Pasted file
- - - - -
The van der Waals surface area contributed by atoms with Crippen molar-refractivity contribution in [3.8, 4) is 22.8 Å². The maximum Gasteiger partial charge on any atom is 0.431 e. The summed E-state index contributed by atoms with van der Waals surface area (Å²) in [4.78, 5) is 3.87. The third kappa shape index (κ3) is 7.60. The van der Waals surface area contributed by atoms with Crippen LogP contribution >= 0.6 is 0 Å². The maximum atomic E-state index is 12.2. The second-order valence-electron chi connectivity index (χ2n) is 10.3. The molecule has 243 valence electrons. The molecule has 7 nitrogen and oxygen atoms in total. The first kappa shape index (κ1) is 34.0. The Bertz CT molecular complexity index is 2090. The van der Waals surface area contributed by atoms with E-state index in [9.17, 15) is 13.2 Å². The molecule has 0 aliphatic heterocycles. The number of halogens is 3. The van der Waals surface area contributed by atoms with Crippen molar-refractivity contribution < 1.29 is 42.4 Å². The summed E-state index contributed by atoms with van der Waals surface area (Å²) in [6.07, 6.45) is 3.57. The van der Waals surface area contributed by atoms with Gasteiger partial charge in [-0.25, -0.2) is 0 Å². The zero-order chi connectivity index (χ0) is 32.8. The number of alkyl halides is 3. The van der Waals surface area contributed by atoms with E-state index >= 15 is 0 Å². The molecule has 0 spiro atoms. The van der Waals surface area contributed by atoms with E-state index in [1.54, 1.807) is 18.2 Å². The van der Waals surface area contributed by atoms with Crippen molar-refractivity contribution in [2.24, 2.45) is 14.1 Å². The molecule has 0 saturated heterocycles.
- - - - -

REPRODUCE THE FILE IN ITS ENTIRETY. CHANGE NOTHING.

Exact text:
The van der Waals surface area contributed by atoms with Crippen molar-refractivity contribution in [3.8, 4) is 22.8 Å². The maximum Gasteiger partial charge on any atom is 0.431 e. The summed E-state index contributed by atoms with van der Waals surface area (Å²) in [4.78, 5) is 3.87. The third kappa shape index (κ3) is 7.60. The van der Waals surface area contributed by atoms with Crippen LogP contribution >= 0.6 is 0 Å². The maximum atomic E-state index is 12.2. The second-order valence-electron chi connectivity index (χ2n) is 10.3. The molecule has 243 valence electrons. The molecule has 7 nitrogen and oxygen atoms in total. The first kappa shape index (κ1) is 34.0. The Bertz CT molecular complexity index is 2090. The van der Waals surface area contributed by atoms with E-state index in [9.17, 15) is 13.2 Å². The molecule has 0 aliphatic heterocycles. The number of halogens is 3. The van der Waals surface area contributed by atoms with Crippen molar-refractivity contribution < 1.29 is 42.4 Å². The summed E-state index contributed by atoms with van der Waals surface area (Å²) in [6.07, 6.45) is 3.57. The van der Waals surface area contributed by atoms with Gasteiger partial charge in [-0.25, -0.2) is 0 Å². The zero-order chi connectivity index (χ0) is 32.8. The number of alkyl halides is 3. The van der Waals surface area contributed by atoms with E-state index >= 15 is 0 Å². The molecule has 0 spiro atoms. The van der Waals surface area contributed by atoms with E-state index in [1.54, 1.807) is 18.2 Å². The van der Waals surface area contributed by atoms with Crippen molar-refractivity contribution in [2.24, 2.45) is 14.1 Å². The molecule has 0 saturated heterocycles.